CHICAGO — A fascinating array of founders, legaltech workers, and innovative legal educators gathered late last month for “Law Jobs for Humans — A Career Fair for Futurists,” organized by Evolve the Law and Dan Lear of Right Brain Law.
It was a valuable discussion of the new jobs emerging in this quickly expanding sector of the legal job market and how law students, lawyers, and law schools might prepare for these new opportunities. Some themes included:
Skills Lawyers Need
Those seeking to fill alt-legal jobs see legal training as just part — and maybe just a small part — of the skills they are looking for in candidates. Vanessa Butnick Davis of LegalZoom, Jacquie Champagne of Elevate Services, and Michael Poulshock of KPMG, comprised an “Employers” panel to discuss the skills issue. The panel discussed how lawyers wishing to work in legaltech should also be “technologically literate” (not an ability to code necessarily, but an understanding of technology and tech development process) and have a demonstrated ability and interest in process improvement and project management.
Other skills discussed at the conference mirrored what in-house counsel are looking for: strong communication skills, an ability to work cross-functionally, strong writing (and not strictly legal writing) skills, a customer service mindset, initiative, and a willingness to make decisions.
The law school experience teaches people to think critically and analyze but can also limit their thinking. It pushes already risk-averse people to avoid risk — but taking risks is necessary, whether as a legaltech entrepreneur or in pursuing an alt-legal career rather than the more traditional road to partnership. Ed Sohn of Thomson Reuters noted that there is some un-learning needed to succeed in alt-legal careers, and that stepping out of the well-traveled career paths requires you to think carefully about your strengths and skills, and how to get the additional skills you need.
Another panel of legal educators talked about how law school pedagogy can promote creativity and risk-taking. Cat Moon from Vanderbilt Law School, for example, uses the Human-Centered Design model to teach students to practice curiosity and empathy with their clients. I was impressed with the thoughtful ways that the Educator panel (Moon, Alyson Carrel of Northwestern Pritzker School of Law, Alex Rabanal of the Chicago-Kent Law Lab, and Vikram Savkar of Wolters Kluwer Legal Education, who acted as moderator) are experimenting with ways to prepare law students for a changing market and also to make the practice of law more sustainable.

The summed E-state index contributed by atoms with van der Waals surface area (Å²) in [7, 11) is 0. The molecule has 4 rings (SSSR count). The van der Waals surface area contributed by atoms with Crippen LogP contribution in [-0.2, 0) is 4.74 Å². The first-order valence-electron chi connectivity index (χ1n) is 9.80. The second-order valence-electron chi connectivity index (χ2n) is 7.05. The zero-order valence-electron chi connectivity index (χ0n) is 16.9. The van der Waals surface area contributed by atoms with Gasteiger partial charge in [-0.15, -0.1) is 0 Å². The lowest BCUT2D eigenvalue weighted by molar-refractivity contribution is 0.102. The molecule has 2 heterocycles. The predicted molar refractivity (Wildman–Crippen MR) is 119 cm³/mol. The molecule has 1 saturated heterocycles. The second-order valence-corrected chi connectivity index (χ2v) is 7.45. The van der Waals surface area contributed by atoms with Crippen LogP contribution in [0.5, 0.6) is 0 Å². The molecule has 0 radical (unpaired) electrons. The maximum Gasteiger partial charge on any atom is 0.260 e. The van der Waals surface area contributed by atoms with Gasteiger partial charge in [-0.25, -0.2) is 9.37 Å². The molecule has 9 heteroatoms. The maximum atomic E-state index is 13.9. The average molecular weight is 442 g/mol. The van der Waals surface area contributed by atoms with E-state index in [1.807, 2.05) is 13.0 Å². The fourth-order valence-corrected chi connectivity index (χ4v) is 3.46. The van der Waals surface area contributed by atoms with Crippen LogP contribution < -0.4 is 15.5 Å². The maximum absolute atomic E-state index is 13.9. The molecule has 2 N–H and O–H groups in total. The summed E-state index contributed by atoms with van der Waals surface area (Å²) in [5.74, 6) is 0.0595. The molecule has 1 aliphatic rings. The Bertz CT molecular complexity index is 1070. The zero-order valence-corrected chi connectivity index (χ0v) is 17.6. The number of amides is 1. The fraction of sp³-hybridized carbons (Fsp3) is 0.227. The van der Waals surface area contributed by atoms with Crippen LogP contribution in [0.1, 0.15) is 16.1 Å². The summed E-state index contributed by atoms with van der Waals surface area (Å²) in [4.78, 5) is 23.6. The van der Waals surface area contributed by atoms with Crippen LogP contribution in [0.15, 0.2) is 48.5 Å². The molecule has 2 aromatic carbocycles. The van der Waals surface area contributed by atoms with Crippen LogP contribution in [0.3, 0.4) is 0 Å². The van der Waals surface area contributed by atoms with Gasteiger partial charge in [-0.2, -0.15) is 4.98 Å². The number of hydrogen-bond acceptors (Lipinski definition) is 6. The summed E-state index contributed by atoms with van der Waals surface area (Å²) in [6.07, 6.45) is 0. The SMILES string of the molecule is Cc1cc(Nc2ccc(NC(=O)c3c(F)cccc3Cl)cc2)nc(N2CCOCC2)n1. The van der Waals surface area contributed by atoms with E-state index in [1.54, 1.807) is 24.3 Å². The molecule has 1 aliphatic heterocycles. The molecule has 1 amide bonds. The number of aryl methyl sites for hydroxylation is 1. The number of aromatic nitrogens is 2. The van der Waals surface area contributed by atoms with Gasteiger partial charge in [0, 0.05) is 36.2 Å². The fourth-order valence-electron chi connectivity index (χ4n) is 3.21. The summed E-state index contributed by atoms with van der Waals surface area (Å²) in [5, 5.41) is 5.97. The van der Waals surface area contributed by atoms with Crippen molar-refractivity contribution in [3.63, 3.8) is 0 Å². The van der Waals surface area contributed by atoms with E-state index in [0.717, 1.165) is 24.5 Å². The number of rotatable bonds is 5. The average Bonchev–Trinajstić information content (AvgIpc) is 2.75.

Cat Moon and Alyson Carrel both have worked on the Delta Model project which is studying the business, legal, and personal effectiveness characteristics of lawyers.
Job-Seeking and Networking
Conference co-chair Irene Mo, of Aleada Consulting, said that she’s gotten three jobs through Twitter. In other words, finding legaltech and alt-legal job openings is harder than on-campus interviews. It takes networking and putting yourself out there as an interesting person in your own right. There is a thriving legaltech community on Twitter, and at times this conference was just a good in-person conversation amid a dialogue that has been going on at other conferences and on Twitter for some time.
The Innovator Runway panel also included the best advice on networking that I have ever heard, courtesy of Sohn, Haley Altman of Doxly, and Ivy Grey of WordRake. This group-created advice was: Approach people with honesty about what you’re looking for, ask specific questions on which you need advice (but first, do your research in order to identify relevant questions), and share with people what you’ve learned from others.
I know I have struggled with asking for time from people I deeply respect, because I felt I had nothing to offer them. Yet the framework this panel discussed would help even a wholly inexperienced person legitimately reach out. And like these panelists, I’ve found many people are generous with their time and advice… if you can make it easy for them.
Panelists also encouraged law school career services offices to expose students to the possibility of these non-traditional jobs and to help interested students to network with alums and others working in this space.
It’s a tall order to place the responsibility on law schools to train lawyers in all these disparate soft skills in addition to providing them with a legal education. There is some real innovation happening, but it will take time and exploration for it to touch the majority of law students.
In the meantime, individual lawyers and law students can seize an opportunity to differentiate themselves in the job market by seeking training and experiences on their own. It’s also an opportunity for second-career lawyers or STEM undergrads to leverage their prior experience.
Finally, legaltech as a market is young. There are low barriers to entry for lawyers with disruptive ideas; and some incubators and accelerators are interested in helping fund legaltech.
Going forward, there will be a growing number of job opportunities at existing and new legaltech companies that bridge across law, business, and technology.